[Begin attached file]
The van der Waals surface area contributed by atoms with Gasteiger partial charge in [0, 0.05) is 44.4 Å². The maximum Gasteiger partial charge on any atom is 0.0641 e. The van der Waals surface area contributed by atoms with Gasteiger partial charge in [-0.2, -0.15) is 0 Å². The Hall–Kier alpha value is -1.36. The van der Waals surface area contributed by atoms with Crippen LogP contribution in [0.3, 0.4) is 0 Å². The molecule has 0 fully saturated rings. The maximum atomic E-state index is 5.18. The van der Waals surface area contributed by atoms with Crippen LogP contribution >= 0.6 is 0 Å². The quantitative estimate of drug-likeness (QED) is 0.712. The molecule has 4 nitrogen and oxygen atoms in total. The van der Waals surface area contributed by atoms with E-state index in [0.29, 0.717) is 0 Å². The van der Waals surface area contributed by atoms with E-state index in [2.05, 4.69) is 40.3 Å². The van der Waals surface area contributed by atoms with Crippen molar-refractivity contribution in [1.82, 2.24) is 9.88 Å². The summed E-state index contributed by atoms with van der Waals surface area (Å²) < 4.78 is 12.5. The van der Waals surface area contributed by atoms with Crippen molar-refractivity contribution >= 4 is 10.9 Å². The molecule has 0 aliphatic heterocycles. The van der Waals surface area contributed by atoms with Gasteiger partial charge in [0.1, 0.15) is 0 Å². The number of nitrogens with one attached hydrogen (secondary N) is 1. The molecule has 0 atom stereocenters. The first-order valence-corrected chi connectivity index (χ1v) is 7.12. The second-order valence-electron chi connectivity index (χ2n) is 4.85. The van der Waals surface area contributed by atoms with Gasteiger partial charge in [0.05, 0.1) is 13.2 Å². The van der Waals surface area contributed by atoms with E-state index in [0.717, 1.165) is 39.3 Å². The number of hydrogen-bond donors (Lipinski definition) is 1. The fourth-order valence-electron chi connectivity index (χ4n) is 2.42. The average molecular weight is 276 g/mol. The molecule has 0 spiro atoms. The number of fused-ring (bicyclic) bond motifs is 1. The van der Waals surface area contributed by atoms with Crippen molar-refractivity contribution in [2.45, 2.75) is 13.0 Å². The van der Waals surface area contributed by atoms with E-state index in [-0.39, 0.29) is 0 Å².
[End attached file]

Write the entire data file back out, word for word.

The van der Waals surface area contributed by atoms with Gasteiger partial charge in [0, 0.05) is 44.4 Å². The maximum Gasteiger partial charge on any atom is 0.0641 e. The van der Waals surface area contributed by atoms with Gasteiger partial charge in [-0.2, -0.15) is 0 Å². The Hall–Kier alpha value is -1.36. The van der Waals surface area contributed by atoms with Crippen LogP contribution in [0.3, 0.4) is 0 Å². The molecule has 0 fully saturated rings. The maximum atomic E-state index is 5.18. The van der Waals surface area contributed by atoms with Crippen LogP contribution >= 0.6 is 0 Å². The quantitative estimate of drug-likeness (QED) is 0.712. The molecule has 4 nitrogen and oxygen atoms in total. The van der Waals surface area contributed by atoms with E-state index in [0.29, 0.717) is 0 Å². The van der Waals surface area contributed by atoms with E-state index in [2.05, 4.69) is 40.3 Å². The van der Waals surface area contributed by atoms with Crippen molar-refractivity contribution in [1.82, 2.24) is 9.88 Å². The summed E-state index contributed by atoms with van der Waals surface area (Å²) < 4.78 is 12.5. The van der Waals surface area contributed by atoms with Crippen molar-refractivity contribution >= 4 is 10.9 Å². The molecule has 0 aliphatic heterocycles. The van der Waals surface area contributed by atoms with Gasteiger partial charge in [0.1, 0.15) is 0 Å². The number of nitrogens with one attached hydrogen (secondary N) is 1. The molecule has 0 atom stereocenters. The first-order valence-corrected chi connectivity index (χ1v) is 7.12. The second-order valence-electron chi connectivity index (χ2n) is 4.85. The van der Waals surface area contributed by atoms with Gasteiger partial charge in [0.05, 0.1) is 13.2 Å². The van der Waals surface area contributed by atoms with E-state index in [0.717, 1.165) is 39.3 Å². The number of hydrogen-bond donors (Lipinski definition) is 1. The fourth-order valence-electron chi connectivity index (χ4n) is 2.42. The average molecular weight is 276 g/mol. The molecule has 0 spiro atoms. The number of fused-ring (bicyclic) bond motifs is 1. The van der Waals surface area contributed by atoms with Crippen molar-refractivity contribution in [2.45, 2.75) is 13.0 Å². The van der Waals surface area contributed by atoms with E-state index in [-0.39, 0.29) is 0 Å².